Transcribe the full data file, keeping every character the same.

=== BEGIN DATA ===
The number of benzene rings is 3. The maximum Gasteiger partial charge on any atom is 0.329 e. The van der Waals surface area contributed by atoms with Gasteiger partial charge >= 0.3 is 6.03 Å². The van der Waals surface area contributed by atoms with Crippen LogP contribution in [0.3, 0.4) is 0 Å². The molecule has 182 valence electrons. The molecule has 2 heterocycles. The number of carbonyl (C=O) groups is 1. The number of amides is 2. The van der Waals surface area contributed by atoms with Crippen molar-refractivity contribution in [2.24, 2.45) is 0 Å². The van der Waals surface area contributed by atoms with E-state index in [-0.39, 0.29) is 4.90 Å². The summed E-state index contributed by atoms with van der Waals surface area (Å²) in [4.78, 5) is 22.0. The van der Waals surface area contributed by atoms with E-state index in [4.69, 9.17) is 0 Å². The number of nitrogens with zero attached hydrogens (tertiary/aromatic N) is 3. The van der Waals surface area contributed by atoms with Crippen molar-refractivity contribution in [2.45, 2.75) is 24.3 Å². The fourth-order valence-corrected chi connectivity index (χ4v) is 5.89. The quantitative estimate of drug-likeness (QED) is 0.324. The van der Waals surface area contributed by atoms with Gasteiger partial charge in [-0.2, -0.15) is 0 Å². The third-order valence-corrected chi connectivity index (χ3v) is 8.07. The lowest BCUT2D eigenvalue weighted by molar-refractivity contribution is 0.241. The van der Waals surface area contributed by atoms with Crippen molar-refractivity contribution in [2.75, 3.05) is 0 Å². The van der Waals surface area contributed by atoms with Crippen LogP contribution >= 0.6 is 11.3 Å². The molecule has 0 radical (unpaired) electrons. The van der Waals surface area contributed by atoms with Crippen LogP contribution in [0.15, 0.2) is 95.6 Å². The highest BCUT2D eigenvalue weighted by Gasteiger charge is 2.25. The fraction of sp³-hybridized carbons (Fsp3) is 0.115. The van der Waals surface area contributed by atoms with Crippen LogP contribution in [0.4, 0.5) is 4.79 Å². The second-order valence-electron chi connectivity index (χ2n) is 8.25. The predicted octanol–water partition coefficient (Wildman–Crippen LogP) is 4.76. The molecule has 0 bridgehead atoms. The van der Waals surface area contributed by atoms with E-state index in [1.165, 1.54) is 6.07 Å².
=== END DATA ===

The number of benzene rings is 3. The maximum Gasteiger partial charge on any atom is 0.329 e. The van der Waals surface area contributed by atoms with Gasteiger partial charge >= 0.3 is 6.03 Å². The van der Waals surface area contributed by atoms with Crippen LogP contribution in [0.3, 0.4) is 0 Å². The molecule has 182 valence electrons. The molecule has 2 heterocycles. The number of carbonyl (C=O) groups is 1. The number of amides is 2. The van der Waals surface area contributed by atoms with Crippen molar-refractivity contribution in [2.24, 2.45) is 0 Å². The van der Waals surface area contributed by atoms with E-state index in [-0.39, 0.29) is 4.90 Å². The summed E-state index contributed by atoms with van der Waals surface area (Å²) in [4.78, 5) is 22.0. The van der Waals surface area contributed by atoms with E-state index in [4.69, 9.17) is 0 Å². The number of nitrogens with zero attached hydrogens (tertiary/aromatic N) is 3. The van der Waals surface area contributed by atoms with Crippen molar-refractivity contribution in [2.45, 2.75) is 24.3 Å². The fourth-order valence-corrected chi connectivity index (χ4v) is 5.89. The quantitative estimate of drug-likeness (QED) is 0.324. The van der Waals surface area contributed by atoms with Gasteiger partial charge in [-0.2, -0.15) is 0 Å². The third-order valence-corrected chi connectivity index (χ3v) is 8.07. The lowest BCUT2D eigenvalue weighted by molar-refractivity contribution is 0.241. The van der Waals surface area contributed by atoms with Crippen molar-refractivity contribution in [2.75, 3.05) is 0 Å². The van der Waals surface area contributed by atoms with Crippen LogP contribution >= 0.6 is 11.3 Å². The molecule has 0 radical (unpaired) electrons. The van der Waals surface area contributed by atoms with Crippen LogP contribution in [0.15, 0.2) is 95.6 Å². The highest BCUT2D eigenvalue weighted by Gasteiger charge is 2.25. The fraction of sp³-hybridized carbons (Fsp3) is 0.115. The van der Waals surface area contributed by atoms with Crippen LogP contribution in [0.4, 0.5) is 4.79 Å². The second-order valence-electron chi connectivity index (χ2n) is 8.25. The predicted octanol–water partition coefficient (Wildman–Crippen LogP) is 4.76. The molecule has 0 bridgehead atoms. The van der Waals surface area contributed by atoms with E-state index in [1.165, 1.54) is 6.07 Å².